The coronavirus pandemic continues to spread across the world. We all know this, and live it every single day. One of the many questions swirling around the pandemic is what are the consequences of the pandemic on outcomes other than case counts and mortality?
Existing predictions estimate that the coronavirus pandemic will increase the number of food-insecure people around the world by 11 percent (an increase of roughly 83.5 million people). In a paper now included in the World Bank’s Policy Research Working Paper Series, Serge Adjognon, Aly Sanoh, and I study whether this prediction reflects reality when we examine actual data from Mali.
Here is the abstract:
This paper documents some of the first estimates of the effect of the coronavirus pandemic on food security in a low- and middle-income country context. It combines nationally representative pre-pandemic household survey data with follow-up phone survey data from Mali and exploits sub-national variation in the intensity of pandemic-related disruptions between urban and rural areas. These disruptions stem from both government policies aiming to slow the spread of the virus and also individual behavior motivated by fear of contracting the virus. The paper finds evidence of increasing food insecurity in Mali associated with the pandemic. Difference-in-difference estimates show that moderate food insecurity increased by about 8 percentage points—a 33 percent increase—in urban areas compared with rural areas in Mali. The estimates are substantially larger than existing predictions of the average effect of the pandemic on food security globally and therefore highlights the critical importance of understanding effect heterogeneity.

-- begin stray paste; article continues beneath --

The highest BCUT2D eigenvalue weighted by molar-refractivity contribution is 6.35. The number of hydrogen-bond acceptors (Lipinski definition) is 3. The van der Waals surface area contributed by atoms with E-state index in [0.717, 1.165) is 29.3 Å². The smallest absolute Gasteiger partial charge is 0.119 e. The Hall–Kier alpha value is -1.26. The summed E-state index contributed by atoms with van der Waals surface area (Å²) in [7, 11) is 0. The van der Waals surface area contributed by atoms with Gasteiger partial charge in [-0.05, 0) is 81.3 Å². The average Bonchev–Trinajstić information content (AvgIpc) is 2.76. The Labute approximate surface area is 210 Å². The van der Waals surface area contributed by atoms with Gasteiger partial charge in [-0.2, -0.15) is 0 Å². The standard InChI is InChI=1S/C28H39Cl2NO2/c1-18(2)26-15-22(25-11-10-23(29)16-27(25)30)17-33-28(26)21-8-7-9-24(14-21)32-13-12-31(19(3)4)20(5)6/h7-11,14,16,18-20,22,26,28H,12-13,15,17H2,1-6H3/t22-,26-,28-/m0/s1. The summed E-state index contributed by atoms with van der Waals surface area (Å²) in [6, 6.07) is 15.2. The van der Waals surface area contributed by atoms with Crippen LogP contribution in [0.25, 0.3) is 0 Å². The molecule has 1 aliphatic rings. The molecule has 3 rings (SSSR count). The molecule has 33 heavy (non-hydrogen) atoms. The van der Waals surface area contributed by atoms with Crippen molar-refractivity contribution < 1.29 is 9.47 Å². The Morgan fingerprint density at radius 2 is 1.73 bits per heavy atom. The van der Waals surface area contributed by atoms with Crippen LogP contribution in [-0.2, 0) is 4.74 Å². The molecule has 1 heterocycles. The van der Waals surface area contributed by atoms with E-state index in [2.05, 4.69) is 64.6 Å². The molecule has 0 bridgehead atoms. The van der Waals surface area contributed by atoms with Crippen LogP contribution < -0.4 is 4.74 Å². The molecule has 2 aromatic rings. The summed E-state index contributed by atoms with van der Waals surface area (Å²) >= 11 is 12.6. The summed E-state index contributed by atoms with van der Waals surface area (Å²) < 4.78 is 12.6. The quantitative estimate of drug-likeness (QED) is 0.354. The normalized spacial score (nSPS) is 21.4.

We would really appreciate any comments or feedback you may have as we continue to work on editing this paper. Our work here, focusing on Mali, represents just one of several studies that investigate the effect of the coronavirus pandemic on food security. Keep an eye out for a future review of that nascent literature in the next few months.